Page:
“Most often I would not even have two annas in my pocket. There would be warrants in my name. I had to walk a lot, but never thought that it was something painful.”

The metaphor of light and dark is a signature for Salil. It comes again and again with different meanings. Another song titled ‘E je ondhokaare bosey bandhadarey sudhu byartho ghaato aanaa’ composed in 1952 expressed pretty pessimistic Salil. He was always very honest to his true feeling. The communist party leaders failed to sense that poetic spirit and very unfortunately they criticised and banned some of his great creations like ‘Gayer bodhu’ composed in 1949 and that provoked the separation onward. The party also banned ‘Palkir gaan’ and that made Salil totally disappointed.

In 1949, Salil first appeared as a lyricist, composer and singer with the LP record containing two popular songs ‘Nondito nondito desh amar’ and ‘Nobarun rage rangere’. Most of the available records were done a long after that period when he was not an active political activist anymore. His continuous musical encounter makes him a legendary icon. In an interview with Kalpana Biswas, Salil once said, ‘Most often I would not even have two annas in my pocket. There would be warrants in my name. I had to walk a lot, but never thought that it was something painful.’ He was blacklisted in the mass media. His songs were censored by the state and very unfortunately by his own party also.

Salil created an outstanding piece in 1950 as response to ‘Krishnakoli’ by Rabindranath Tagore. The title of the song was ‘Sei meye’ which tells the plight of a dark girl who suffered through the famine. He adopted western Jazz music style in his music. But he didn’t leave the local instrument rather created new tune by using them. He composed several songs like ‘Dhan katar gaan’, ‘Ovinobo deshpremik’, Shantir gaan’, ‘Setu badhar gaan’, ‘Biz bonar gaan’  and so on. All the titles refer to typical social life but depict political messages through poetic presentation. The farmers, workers and specially the youths are the subjects of his songs. ‘Naker boodle norun pelam’ was one of his very first sarcastic songs composed in early 50s which was censored.

‘Hei samaalo dhaan ho, kasteyta dao shaan ho (1946)’ and ‘Ayre o ayre (1946)’ both songs were responses to the historic Tevaga Movement. That year, another movement of post office worker also inspired Salil to express solidarity and he composed the famous poem by poet Sukanta Bhattacharya titled ‘Runner’. ‘Obak prithibi’ was composed in 1946 as a response to the naval mutiny. Salil’s another popular song ‘Bicharpati tomar bichar’ was written in 1937 to celebrate the Andaman prisoner release day.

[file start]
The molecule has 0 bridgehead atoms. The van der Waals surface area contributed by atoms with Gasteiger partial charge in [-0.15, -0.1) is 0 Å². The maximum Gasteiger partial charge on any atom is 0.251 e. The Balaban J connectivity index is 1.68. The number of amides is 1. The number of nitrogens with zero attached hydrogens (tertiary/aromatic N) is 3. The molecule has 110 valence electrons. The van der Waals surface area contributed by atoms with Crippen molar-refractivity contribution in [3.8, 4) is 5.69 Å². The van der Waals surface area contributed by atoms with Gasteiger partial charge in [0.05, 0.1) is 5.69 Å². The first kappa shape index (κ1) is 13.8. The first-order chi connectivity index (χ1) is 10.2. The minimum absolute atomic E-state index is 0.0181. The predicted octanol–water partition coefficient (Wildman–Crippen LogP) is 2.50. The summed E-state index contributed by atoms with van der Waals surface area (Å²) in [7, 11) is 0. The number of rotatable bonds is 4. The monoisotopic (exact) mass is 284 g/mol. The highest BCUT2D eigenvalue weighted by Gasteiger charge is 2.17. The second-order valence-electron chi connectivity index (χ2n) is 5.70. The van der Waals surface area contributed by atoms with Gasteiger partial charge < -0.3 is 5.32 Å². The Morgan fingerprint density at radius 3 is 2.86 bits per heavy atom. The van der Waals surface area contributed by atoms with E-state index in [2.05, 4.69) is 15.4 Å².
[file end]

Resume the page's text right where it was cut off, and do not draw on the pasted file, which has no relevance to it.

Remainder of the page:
He was always keen to pick local music and blend it into a new one. Assamese folk song Bihu, Kirtan, folk songs of Chittagong, African dance music, American Jazz, eastern melody, western polyphonic style all these got new expressions in his music. But after the Independence in 1947, the IPTA started to lose its appeal. Most of the big names, including Salil, left IPTA within the next few years.

In 1982, Salil composed a few more great songs including ‘Pothe ebar namo sathi’, ‘Sedin aar koto dure’, ‘Odhikar ke kare dey’, ‘Ektu chup kore shono’ and many more which also gained popularity. These lyrics are sublime in arrangement but quoted with deep passion which Salil nourished during IPTA movements. Salil once said about his creations, ‘I think that is art. If I succeed in that, I am an artist’.

All these diversified creations made Salil an icon of a political activist, a great artist but who is celebrating that political stature of Salil now? Simply no one!  KN Panikkar observed that, IPTA movement agenda of creating mass political consciousness to ignite counter-hegemony fails later as the political front could not manage it with same enthusiasm of cultural intellectuals. The absence of dialectical relationship between left politics and culture may be considered as the root cause of the dissolution of the movement. Salil faded into this apoliticising era and the entertainment world embraced him. Our political intellectuals, in the same way, failed to mediate politics and culture to the same direction. So, cultural organisations are still considered to be non-political body. And that made a great artivist like Salil Chowdhury a much unknown figure in the contemporary political discourse! ‘Pothey ebar namo sathi’— let’s re-check those!

Author Humayun Azam Rewaz is a young cultural activist.

Cover photo licensed to Bobby Chowdury